GENERALLY speaking, I tend not to revisit earlier columns in the face of comment or criticism from either readers of this newspaper or website or even if there is some kind of official response.

But on the subject of the ‘iconic’ golden gates outside of Warrington Town Hall, I’m going to make an exception.

It’s true to say the cost of the project has somewhat divided opinion.

In my column, I posed the question of whether the cost of restoring the gates was justified in the current economic climate because £526,000 is an awful lot of money to be spending on a set of gates.

I also asked where that money came from and could it have been better utilised elsewhere?

Commenting on Aran Dhillon’s original story on the Guardian’s website, Keno wrote: “An iconic symbol to whom? I wished you would have spent the money on public service, roads and footpaths. There’s so much more that was more deserving.”

As a counterpoint, reader Borisisawire said: “You can always put a cost on heritage but its value is a lot more. Worth every penny.”

But by far the most interesting response came from Warrington Council in the form of chief executive Steven Broomhead who was so exercised by the questions I posed he wrote to the Guardian.

According to Mr Broomhead, the gates are an important element of the heritage of our town, are symbolic and ‘for some they even have spiritual meaning’.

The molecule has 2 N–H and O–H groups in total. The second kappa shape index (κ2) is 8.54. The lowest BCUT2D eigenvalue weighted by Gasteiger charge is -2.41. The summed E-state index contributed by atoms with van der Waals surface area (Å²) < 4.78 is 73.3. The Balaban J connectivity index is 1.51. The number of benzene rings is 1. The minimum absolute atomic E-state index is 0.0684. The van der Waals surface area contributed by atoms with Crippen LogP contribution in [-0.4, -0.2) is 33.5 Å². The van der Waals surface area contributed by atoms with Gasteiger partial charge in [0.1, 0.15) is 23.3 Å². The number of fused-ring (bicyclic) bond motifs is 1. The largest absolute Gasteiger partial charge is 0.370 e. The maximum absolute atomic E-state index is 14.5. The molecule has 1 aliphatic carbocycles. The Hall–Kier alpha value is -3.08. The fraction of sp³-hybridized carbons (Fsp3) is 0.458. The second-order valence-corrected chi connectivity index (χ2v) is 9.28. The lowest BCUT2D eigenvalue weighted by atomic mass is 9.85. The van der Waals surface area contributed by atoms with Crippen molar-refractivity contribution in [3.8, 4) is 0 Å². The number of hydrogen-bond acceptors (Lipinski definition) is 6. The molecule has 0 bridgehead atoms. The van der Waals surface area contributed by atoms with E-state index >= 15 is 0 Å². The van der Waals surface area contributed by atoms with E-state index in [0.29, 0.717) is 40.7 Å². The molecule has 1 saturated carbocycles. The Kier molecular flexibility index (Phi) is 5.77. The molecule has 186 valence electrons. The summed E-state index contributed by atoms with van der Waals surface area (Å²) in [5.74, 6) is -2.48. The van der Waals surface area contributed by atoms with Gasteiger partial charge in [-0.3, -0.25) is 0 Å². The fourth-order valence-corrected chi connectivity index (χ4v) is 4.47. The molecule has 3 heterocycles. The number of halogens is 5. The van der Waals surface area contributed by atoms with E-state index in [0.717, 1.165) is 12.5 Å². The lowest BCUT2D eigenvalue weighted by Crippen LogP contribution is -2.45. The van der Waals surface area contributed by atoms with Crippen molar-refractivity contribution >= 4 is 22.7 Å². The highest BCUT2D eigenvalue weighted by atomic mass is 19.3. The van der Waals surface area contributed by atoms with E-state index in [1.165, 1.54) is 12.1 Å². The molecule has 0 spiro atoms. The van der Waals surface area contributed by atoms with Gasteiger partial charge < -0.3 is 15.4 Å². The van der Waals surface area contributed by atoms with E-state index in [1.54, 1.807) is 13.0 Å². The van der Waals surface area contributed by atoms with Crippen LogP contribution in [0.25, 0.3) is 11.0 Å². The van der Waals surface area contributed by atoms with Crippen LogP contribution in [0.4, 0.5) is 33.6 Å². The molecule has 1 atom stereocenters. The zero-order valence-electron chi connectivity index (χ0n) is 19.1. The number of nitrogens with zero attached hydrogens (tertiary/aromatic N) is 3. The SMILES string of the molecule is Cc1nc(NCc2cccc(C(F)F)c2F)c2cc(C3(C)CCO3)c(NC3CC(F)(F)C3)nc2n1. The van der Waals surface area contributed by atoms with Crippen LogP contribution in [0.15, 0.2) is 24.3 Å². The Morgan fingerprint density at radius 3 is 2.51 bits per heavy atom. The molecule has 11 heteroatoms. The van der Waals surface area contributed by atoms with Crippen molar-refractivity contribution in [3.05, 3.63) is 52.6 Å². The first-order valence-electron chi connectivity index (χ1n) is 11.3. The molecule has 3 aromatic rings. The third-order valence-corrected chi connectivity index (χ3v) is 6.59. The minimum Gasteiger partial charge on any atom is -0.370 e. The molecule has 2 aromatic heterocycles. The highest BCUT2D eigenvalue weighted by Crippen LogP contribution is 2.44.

Wow, spiritual meaning. Really?

Now I think the gates look very nice but I’ve yet to see them as a focal point for a prayer meeting or a transcendental meditation session. I’ll take special care to look out for members of the Church of the Golden Gates speaking in tongues next time I drive up Sankey Street.

Mr Broomhead does concede the cost of £500,000 (£526,000 according to Aran Dhillon’s report but what’s a mere £26,000 between friends?) has come from the council’s capital programme and says this has been spread over a 25-year period, giving a true cost of £1,600 per year.

That needs some explanation I think. Have the contractors agreed to only be paid £1,600 a year? I suspect that’s not the case so what’s the maths behind that figure?

Mr Broomhead signs off his letter thus: “The phrase ‘knowing the cost of everything but knowing the value of nothing’ is very apt regarding refurbishment of heritage buildings and artefacts as the examples of refurbishment of Westminster Palace and Manchester Town Hall also show.”

Stretching a point, I think, to compare Warrington’s gates with the Palace of Westminster but I suppose we are all entitled to our opinion.

The ‘spiritual connection’ thing got me thinking. When have the people of Warrington felt they had such a connection with one of the town’s institutions that they took to the streets to do something about it?

The campaign to save the town’s libraries came to mind. All across Warrington people felt so moved by what they saw as the disintegration of a beloved institution that the rallied round, joined friends groups and battled to save their libraries.

That, in my opinion, is a true spiritual connection.

And maybe people would have rallied round to save the golden gates in the same way.

Or maybe, as has happened with the ancient buildings in Rome, business could have stepped in and contributed to the restoration project.

And let’s not forget the £664,000 for road resurfacing and a couple of stone cannonballs spent over the road.

So I may well know the cost of everything and the value of nothing but my original question still stands. Have we had value for money and could it have been better spent elsewhere and could the money have been raised elsewhere?